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    1. Blake, thanks for the comment. Right place, right time... and sometimes you only need a few minutes.

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  3. Replies
    1. Thanks, Larry. Finest ten minutes of my last few weeks.

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  4. "You just need to be in the right place at the right time."

    Truth!

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    1. Thanks for the comment, Ty. Luck probably helps too.

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  5. Sometimes the spontaneous trips are the most eventful and the planned ones not so much. Maybe it has something to do with the 'trying too hard' thing. Looks like it was a good ten minutes though.

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    1. Bill, I'm always trying too hard... I think you hit the nail on the head there. I think high expectations of well planned trips set us up for disappointment. We had zero expectations with only ten minutes of daylight left.

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    1. Yes sir! Even if it is just ten minutes.

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  7. I'll take dumb luck over hard work and effort everytime!

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  8. Pehaps the catfish ditch might have been the right place at the right time, at least once. Kelly's bass was nice though and proves your point!

    Gregg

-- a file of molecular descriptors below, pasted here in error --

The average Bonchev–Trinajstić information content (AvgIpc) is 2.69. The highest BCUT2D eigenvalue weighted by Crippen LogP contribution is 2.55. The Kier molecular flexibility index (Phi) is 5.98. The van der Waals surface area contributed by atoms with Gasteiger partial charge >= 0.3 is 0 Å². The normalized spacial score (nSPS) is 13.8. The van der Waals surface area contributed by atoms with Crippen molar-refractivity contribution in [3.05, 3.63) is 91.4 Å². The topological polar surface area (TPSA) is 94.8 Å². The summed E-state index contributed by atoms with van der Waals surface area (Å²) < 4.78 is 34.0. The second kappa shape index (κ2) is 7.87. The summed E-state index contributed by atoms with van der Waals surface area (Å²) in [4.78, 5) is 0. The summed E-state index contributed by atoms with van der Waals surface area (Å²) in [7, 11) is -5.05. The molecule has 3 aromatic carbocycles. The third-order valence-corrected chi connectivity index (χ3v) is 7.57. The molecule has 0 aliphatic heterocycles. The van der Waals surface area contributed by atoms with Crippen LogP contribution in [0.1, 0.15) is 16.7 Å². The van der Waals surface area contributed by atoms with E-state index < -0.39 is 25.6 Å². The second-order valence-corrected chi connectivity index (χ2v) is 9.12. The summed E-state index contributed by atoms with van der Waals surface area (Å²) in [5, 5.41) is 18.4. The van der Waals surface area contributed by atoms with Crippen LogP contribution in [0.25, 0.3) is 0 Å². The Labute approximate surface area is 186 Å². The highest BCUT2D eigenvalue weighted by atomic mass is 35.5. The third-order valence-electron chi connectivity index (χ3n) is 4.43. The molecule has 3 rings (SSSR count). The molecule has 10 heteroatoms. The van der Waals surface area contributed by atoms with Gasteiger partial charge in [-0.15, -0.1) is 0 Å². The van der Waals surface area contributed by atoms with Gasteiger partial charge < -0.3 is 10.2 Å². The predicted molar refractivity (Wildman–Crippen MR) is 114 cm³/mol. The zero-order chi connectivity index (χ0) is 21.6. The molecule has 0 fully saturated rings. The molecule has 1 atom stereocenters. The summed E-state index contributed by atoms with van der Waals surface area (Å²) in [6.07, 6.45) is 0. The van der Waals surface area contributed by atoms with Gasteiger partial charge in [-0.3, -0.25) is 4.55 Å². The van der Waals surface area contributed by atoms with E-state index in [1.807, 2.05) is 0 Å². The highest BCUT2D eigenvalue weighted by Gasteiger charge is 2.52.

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    1. Gregg, thanks for stopping by. I've had a lot of fun in catfish ditches, and even caught a catfish on the fly rod a few times. When you live in the South, you can't help but fish a catfish ditch every now and again... and I'm always hoping it's the right place at the right time, wherever I cast my line.

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  9. “The fishing gods obviously don't bestow their gifts based on effort. You just need to be in the right place at the right time.” - I totally agree with you since light, temperature, and weather conditions can really affect your fishing. Well, at least, this knowledge can help you to better plan for your next fishing trip. ;)

    Melanie Daryl

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    1. Melanie, thanks for stopping by and commenting. I'm glad you put the little winky smile after your comment, because otherwise I would suspect you think I actually believe in "fishing gods." In truth, I have made lots of plans around the weather (especially cloud cover and temperature patterns), but as we all know "the best laid plans... often go awry." Sometimes the fish just don't cooperate no matter how well you plan. There is a book called "Predicting the Bite" (a very scientific approach to fishing) that I would really love to get my hands on, but I suspect even that book is only right most of the time... but never all of the time.